Some reports also suggested that Iraq was asking the United States to send drones that could be used in counter-terrorism operations, including the fight against Al-Qaeda.
The Iraqi request came as a surprise because Al-Maliki has always championed the 2008 deal with Washington that ended the US occupation of Iraq and boasted that Iraqi forces were capable of defending the country alone and of confronting Al-Qaeda.
Under the pact, Washington withdrew all its forces from Iraq in December 2011, but left a small force to protect the US embassy in Baghdad and a few military trainers. The Iraqi government also approved a Strategic Framework Agreement with the United States that aimed at ensuring cooperation, including military supplies and training.
It is unclear, however, if Washington will provide Iraq with the requested military capabilities and whether certain benchmarks will be attached to the deal.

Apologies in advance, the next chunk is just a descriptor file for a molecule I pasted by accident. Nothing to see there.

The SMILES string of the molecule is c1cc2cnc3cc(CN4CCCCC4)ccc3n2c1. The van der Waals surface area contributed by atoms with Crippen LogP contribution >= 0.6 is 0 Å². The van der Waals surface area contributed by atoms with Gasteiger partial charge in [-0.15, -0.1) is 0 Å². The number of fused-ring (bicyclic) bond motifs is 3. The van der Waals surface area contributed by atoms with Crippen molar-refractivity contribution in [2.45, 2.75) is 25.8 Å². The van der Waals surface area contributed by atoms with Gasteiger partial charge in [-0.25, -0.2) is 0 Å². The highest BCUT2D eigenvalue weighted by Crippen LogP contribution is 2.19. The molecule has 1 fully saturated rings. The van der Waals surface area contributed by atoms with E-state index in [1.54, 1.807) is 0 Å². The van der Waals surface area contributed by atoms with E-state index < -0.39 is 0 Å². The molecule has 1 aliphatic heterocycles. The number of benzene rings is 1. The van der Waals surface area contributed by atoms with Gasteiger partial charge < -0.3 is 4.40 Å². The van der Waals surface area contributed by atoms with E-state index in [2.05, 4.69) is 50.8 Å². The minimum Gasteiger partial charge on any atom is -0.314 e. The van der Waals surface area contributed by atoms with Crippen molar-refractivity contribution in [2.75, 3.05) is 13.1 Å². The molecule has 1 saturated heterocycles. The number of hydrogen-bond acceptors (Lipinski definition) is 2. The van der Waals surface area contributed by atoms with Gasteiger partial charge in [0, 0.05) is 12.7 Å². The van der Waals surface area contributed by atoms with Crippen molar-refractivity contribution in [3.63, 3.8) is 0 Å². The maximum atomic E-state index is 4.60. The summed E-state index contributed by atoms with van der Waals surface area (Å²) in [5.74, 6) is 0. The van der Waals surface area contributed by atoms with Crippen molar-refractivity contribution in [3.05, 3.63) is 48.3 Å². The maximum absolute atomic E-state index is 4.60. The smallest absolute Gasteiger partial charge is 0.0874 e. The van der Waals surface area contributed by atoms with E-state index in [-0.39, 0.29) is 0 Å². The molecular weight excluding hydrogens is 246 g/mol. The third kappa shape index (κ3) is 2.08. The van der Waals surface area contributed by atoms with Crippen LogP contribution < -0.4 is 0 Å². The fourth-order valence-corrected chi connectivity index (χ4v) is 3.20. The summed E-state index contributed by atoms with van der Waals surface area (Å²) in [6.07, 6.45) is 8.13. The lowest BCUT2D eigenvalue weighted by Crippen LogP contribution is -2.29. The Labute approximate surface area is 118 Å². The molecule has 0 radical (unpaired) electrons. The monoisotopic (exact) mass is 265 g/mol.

At a joint press conference with Zebari, US Secretary of State John Kerry said that the United States would help Baghdad deal with the spill-over from the Syrian conflict, including weapons flowing out of Syria into Iraq and combating the effects of Al-Qaeda in Iraq.
The US administration has already agreed to sell Iraq $4.7 billion worth of military equipment, including F-16 fighters and an integrated air defence system that includes radar, missiles, guidance systems, training and support, but none of these sales have yet been shipped to Iraq.
There seems to be a sharp bureaucratic and partisan division among the administration officials and lawmakers about Iraq’s military purchases.
While some officials believe that Washington should not sit back and watch Al-Qaeda entrench itself deeper in Iraq, others fear that the American arms could fuel the Sunni insurgency and even fall into Iran’s hands.
On Monday, Zebari announced that Al-Maliki planned to travel to Washington, probably next month, for further discussions of the weapons sales and counter-terrorism cooperation.
The urgency of Al-Maliki’s visit indicates that tough wheeling and dealing is going on and that the prime minister’s direct involvement is needed in order to conclude a deal, probably beyond the military purchases.